A hillbilly sharpshooter becomes one of the most celebrated American heroes of WWI when he single-handedly attacks and captures a German position using the same strategy as in turkey shoot. Written by
Keith Loh <email@example.com>
The scene where Alvin becomes converted because of the bolt of lightning was an invention of the screenwriters. In reality Alvin C. York was converted from his hard-drinking, roustabout ways to a Sunday-school teacher by his wife, and it was a longer and less dramatic process, unsuitable for a film depiction. See more »
As General John J. Pershing is shown awarding York the MEDAL OF HONOR, he says that York is being awarded The Congressional Medal of Honor, which is incorrect. As the award citation includes the phrase "in the name of Congress", it is sometimes erroneously called the Congressional Medal of Honor; however, the official name of the medal is, and has always been, MEDAL OF HONOR. As the highest ranking American Army officer of that time, General John J. Pershing would certainly have known that, and would not have made that mistake at Alvin C. York's actual award ceremony. See more »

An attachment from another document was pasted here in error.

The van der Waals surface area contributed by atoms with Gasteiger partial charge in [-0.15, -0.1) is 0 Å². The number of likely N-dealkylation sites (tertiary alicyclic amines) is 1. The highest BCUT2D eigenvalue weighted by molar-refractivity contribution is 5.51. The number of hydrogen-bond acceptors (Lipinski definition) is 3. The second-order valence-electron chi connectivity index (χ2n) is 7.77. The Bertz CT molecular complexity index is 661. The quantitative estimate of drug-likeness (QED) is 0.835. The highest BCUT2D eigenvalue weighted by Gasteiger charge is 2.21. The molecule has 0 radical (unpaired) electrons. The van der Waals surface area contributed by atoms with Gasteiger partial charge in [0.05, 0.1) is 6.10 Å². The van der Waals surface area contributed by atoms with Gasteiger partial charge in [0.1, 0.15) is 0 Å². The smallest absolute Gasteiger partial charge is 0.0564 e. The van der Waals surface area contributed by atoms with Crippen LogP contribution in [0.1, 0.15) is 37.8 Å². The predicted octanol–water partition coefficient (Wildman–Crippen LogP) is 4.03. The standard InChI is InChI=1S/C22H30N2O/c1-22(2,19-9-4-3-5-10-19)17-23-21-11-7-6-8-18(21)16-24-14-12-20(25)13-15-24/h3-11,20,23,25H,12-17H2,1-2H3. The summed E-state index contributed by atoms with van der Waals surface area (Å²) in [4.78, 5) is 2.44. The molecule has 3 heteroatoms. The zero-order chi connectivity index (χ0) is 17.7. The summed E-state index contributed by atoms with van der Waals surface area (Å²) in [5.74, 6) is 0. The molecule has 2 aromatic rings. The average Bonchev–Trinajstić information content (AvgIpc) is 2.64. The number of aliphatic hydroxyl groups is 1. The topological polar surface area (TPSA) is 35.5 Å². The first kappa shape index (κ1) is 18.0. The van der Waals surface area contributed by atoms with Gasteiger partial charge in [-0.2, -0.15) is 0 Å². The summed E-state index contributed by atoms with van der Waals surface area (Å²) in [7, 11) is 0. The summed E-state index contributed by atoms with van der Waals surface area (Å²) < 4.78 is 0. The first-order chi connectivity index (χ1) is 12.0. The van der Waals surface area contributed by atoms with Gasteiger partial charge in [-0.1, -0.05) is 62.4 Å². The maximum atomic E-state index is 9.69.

[remarking on the area's isolation]
What I'd like to know is, how do you fellows get into this valley?
We was born here!
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Heartfelt, involving saga of Tennessee's WWI hero Sgt. York. The first half of the story, almost a movie in itself, shows York in his native valley as he tries to get a nice plot of "bottom land", finds God, and learns that killing is wrong. In the second, York trains to become a soldier and decides that it's OK to die, or even kill, to preserve his freedom. Cooper carries the film's weight with conviction, painting the figure of a likeable, naive but intelligent, American hero. Hawks weaves the story's many threads together believably and with good humor.
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